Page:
The Shell Petroleum Development Company of Nigeria Ltd (SPDC) operated Joint Venture declared force majeure on exports from Forcados Terminal in Delta State.
Precious Okolobo, Corporate Media Relations Manager, Shell Nigeria in a statement said that the decision was as a result of a leak on the Trans Forcados Pipeline (TFP), that has affected crude receipts into Forcados Terminal. The TFP is operated by the Nigerian Petroleum Development Company (NPDC.)
Shell had in July lifted the force majeure declared on exports of Forcados on May 5, following leaks on the pipeline.
This development, it was learnt, would potentially lead to a drop in power generation as it will affect gas supply to some power stations.
The pipeline is a crude oil facility, but the liquid condensate produced by some gas fields, together with gas, is normally evacuated through the pipeline.
Shell’s Corporate Media Relations Manager, Mr. Precious Okolobo, said in a statement last night that the force majeure, which took effect from yesterday afternoon was due a leak on the TFP that has affected crude receipts into Forcados Terminal.
The pipeline, which belongs to the Nigerian Petroleum Development Company (NPDC), a subsidiary of the Nigerian National Petroleum Corporation (NNPC), transports Forcados grade of crude oil to the Forcados export terminal.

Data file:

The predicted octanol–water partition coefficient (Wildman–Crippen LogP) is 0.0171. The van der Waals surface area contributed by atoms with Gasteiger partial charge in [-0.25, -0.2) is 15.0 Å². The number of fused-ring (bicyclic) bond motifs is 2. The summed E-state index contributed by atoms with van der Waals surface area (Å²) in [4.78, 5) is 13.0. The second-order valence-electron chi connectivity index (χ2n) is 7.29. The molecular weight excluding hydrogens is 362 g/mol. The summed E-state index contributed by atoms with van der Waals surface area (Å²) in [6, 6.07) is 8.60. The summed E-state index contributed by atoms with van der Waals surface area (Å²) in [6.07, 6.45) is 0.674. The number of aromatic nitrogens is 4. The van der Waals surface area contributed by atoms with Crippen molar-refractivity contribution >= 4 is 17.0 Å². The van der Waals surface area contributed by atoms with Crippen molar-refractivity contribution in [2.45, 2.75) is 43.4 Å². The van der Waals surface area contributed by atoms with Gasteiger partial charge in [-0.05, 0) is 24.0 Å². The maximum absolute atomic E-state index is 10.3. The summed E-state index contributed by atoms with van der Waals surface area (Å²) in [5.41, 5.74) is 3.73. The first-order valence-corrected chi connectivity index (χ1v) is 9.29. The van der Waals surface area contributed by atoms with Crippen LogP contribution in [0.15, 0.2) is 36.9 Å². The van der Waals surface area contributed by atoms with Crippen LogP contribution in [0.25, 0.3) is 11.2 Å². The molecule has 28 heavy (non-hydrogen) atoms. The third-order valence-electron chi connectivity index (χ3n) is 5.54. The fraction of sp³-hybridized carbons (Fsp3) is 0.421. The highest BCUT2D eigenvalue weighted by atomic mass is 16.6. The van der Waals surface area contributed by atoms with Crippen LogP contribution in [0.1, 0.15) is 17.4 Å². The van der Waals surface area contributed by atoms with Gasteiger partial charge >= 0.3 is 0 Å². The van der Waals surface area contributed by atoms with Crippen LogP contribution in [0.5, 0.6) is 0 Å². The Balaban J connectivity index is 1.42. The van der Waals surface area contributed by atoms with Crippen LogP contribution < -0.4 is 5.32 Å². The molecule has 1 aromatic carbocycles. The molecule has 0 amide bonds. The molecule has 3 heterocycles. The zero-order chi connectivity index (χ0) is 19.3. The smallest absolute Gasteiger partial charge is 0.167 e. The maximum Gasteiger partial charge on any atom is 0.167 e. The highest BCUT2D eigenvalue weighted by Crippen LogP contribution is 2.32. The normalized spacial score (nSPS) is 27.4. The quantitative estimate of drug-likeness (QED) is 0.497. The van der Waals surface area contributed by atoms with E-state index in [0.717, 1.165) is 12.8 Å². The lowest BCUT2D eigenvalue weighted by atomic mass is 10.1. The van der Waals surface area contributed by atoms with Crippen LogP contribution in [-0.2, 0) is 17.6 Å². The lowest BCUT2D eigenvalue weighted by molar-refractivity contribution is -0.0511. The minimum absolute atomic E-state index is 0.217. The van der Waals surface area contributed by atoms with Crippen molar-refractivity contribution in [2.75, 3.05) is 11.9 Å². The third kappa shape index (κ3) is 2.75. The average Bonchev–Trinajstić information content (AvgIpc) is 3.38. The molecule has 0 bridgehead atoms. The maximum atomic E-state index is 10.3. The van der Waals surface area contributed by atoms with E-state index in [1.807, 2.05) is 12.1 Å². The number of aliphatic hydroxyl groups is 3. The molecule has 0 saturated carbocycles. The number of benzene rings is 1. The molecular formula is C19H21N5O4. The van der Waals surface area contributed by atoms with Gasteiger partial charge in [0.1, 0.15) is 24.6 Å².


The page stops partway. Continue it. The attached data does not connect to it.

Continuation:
Though Okolobo did not disclose the volume of crude oil that will be affected, the Forcados export terminal has a capacity to export over 400,000 barrels per day.
The facility is the main pipeline that transports crude oil for Shell and other third parties from the producing fields to the export terminal.
The closure of the pipeline in January due to sabotage had led to a drop in power generation by 1,500 megawatts as almost half of the country’s gas production was affected.
SEPLAT Petroleum Development Company, which is listed in both London and Nigeria; Pan Ocean Corporation and the NPDC also transport their crude oil through the pipeline.
The declaration of force majeure on Forcados exports is coming barely three weeks after Shell lifted the force majeure on Bonny Light exports following the repair and re-opening of the Trans Niger Pipeline (TNP) and Nembe Creek Trunkline (NCTL.)
The lifting of the force majeure came less than one week after the company lifted the force majeure it had declared on gas supplies to the Nigeria LNG plant in Bonny Island in Rivers State, following a leak on the Eastern Gas Gathering System (EGGS) caused by oil thieves, who had thought that the pipeline was used for crude oil.
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